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Regulation of Mitochondrial Functions by Transcription Factor NRF2

  • Narsa M. Reddy
  • Wajiha Qureshi
  • Haranath Potteti
  • Dhananjaya V. Kalvakolanu
  • Sekhar P. ReddyEmail author
Chapter
  • 804 Downloads
Part of the Respiratory Medicine book series (RM, volume 15)

Abstract

Protective and adaptive responses initiated by lung-resident and infiltrated cells play an important role in mitigating the detrimental effects of various toxicants. However, the development of a variety of pulmonary diseases has been attributed to a dysfunctional cellular response following acute or chronic toxicant exposure, resulting from altered gene expression. Although mitochondria have been long thought as cellular powerhouses and regulators of bioenergetics, their biogenesis is promoted by diverse patho-physiological stimuli including cell division, development, exercise, postnatal breathing, metabolism, oxidative stress, and inflammation. Emerging evidence strongly supports the idea that mitochondrial dysfunction caused by various toxicants and pro-oxidants is the origin of pathogenesis and ultimately results in morbidity and mortality. The transcriptional factor nuclear factor (erythroid-derived 2)-like 2 (Nfe2l2 or NRF2), by binding to the antioxidant response element (ARE) of the promoters of redox-sensitive genes, induces the expression of cytoprotective and antioxidative proteins that play a crucial role in mitigating the cellular stress and damage caused by pro-inflammatory and oxidant stimuli. Depending on the extent of its activation, redox signaling can promote either beneficial stress-resolving mitochondrial activity or mitochondrial dysfunction. Accumulating evidence suggests that a deficiency of NRF2 causes mitochondrial dysfunction, culminating in severe lung injury and inflammation. This review discusses the biology and role of NRF2 in regulating mitochondrial functions and summarizes current strategies used to target NRF2 in order to confer protection against pulmonary disorders linked to mitochondrial dysfunction.

Keywords

Autophagy Mitophagy Antioxidants Lung diseases KEAP1 ROS 

Abbreviations

AD

Alzheimer’s disease

ALI

Acute lung injury

ARDS

Acute respiratory distress syndrome

ARE

Antioxidant response element

ATG

Autophagy gene

ATP

Adenosine-5′-triphosphate

BCL

B-cell lymphoma

CDDO-Im

1-[2-Cyano-3,12-dioxooleana-1,9(11)-dien-28-oyl] imidazole

CO

Carbon monoxide

COPD

Chronic obstructive pulmonary disease

ETC

Electron transport chain

Fas-L

Fas ligand

GCL

Glutamate cysteine ligase

GCLC

Glutamate cysteine ligase catalytic subunit

GCLM

Glutamate cysteine ligase modifier subunit

GPX

Glutathione peroxidase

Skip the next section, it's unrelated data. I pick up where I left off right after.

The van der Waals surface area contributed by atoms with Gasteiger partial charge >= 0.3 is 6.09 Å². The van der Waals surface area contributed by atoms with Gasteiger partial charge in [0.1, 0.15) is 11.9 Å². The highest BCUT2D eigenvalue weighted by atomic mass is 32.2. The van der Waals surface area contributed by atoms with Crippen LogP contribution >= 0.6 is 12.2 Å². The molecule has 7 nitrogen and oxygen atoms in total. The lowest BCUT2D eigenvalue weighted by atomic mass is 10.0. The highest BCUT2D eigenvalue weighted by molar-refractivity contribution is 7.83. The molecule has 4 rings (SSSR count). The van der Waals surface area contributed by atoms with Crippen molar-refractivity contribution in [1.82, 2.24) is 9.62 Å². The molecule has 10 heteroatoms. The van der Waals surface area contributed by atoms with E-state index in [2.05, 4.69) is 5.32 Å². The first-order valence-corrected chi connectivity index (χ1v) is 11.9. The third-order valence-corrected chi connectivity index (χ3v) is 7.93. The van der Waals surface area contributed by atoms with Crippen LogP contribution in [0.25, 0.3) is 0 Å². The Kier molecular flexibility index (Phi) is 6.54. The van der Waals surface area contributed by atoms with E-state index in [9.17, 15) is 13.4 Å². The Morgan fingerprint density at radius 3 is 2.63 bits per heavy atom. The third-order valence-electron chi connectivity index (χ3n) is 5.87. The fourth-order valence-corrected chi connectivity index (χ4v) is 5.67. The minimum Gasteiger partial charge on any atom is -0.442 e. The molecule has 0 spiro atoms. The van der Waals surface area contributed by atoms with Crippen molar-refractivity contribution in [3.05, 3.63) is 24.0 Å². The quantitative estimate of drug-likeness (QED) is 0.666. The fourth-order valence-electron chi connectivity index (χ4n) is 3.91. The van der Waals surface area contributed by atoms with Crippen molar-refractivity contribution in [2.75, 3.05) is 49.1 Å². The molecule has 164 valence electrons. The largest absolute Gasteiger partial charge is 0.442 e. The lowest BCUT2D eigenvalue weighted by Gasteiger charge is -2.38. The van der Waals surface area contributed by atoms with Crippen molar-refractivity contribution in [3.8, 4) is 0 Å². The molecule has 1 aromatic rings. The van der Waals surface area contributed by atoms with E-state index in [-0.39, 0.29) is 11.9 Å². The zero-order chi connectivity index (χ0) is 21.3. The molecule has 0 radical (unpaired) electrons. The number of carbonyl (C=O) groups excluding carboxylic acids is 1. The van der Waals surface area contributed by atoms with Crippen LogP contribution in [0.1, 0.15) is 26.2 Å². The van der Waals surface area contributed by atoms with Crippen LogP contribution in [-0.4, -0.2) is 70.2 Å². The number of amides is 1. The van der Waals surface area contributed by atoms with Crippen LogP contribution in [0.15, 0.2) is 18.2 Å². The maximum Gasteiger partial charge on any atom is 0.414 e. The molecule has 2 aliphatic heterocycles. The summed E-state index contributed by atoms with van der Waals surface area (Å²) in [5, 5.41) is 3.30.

GR

Glutathione reductase

GSH

Glutathione

GSK3β

Glycogen synthase kinase 3β

GSR

Glutathione reductase

GSSG

Glutathione disulfide

GST

Glutathione transferase

HMOX1

Heme oxygenase1

LPS

Lipopolysaccharide

mGSH

Mitochondrial glutathione

mGSSG

Mitochondrial glutathione disulfide

MOMP

Mitochondrial outer membrane permeabilization

mOXPHOS

Mitochondrial oxidative phosphorylation

mtDNA

Mitochondrial DNA

mtER

Mitochondrial estrogen receptor

mtGR

Mitochondrial glucocorticoid

NQO

NAD(P)H:quinone oxidoreductase

NRF-1

Nuclear respiratory factor-1

NRF-2

Nuclear respiratory factor-2

NRF2

Nuclear factor (erythroid-derived 2)-like 2

Ogg1

8-Oxoguanine DNA glycosylase 1

PD

Parkinson’s disease

PGAM5

Mitochondrial phosphoglycerate mutase family member 5

PGC

Peroxisome proliferator-activated receptor gamma coactivator

PHB

Prohibitin

PKB

Protein kinase B

PPAR

Peroxisome proliferator-activated receptor

PRDXs

Peroxiredoxins

RNS

Nitrogen-based reactive nitrogen species

ROS

Reactive oxygen species

SOD

Superoxide dismutase

SRX

Sulfiredoxin

TFAM

Mitochondrial transcription factor A

TNFα

Tumor necrosis factor-alpha

TXN

Thioredoxin

TXNRD

Thioredoxin reductase

Notes

Acknowledgments

Supported by the NIH grants HL66109, ES11863, DK084445, and ES18998 and the Flight Attendant Medical Research Institute (FAMRI) (to SPR) and NIH grant CA78282 (to DVK).

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Copyright information

© Springer Science+Business Media New York 2014

Authors and Affiliations

  • Narsa M. Reddy
    • 1
  • Wajiha Qureshi
    • 1
  • Haranath Potteti
    • 1
  • Dhananjaya V. Kalvakolanu
    • 2
  • Sekhar P. Reddy
    • 3
    Email author
  1. 1.Department of PediatricsUniversity of Illinois at ChicagoChicagoUSA
  2. 2.Department of Microbiology and ImmunologyUniversity of MarylandBaltimoreUSA
  3. 3.Department of Pediatrics, College of MedicineUniversity of Illinois at ChicagoChicagoUSA

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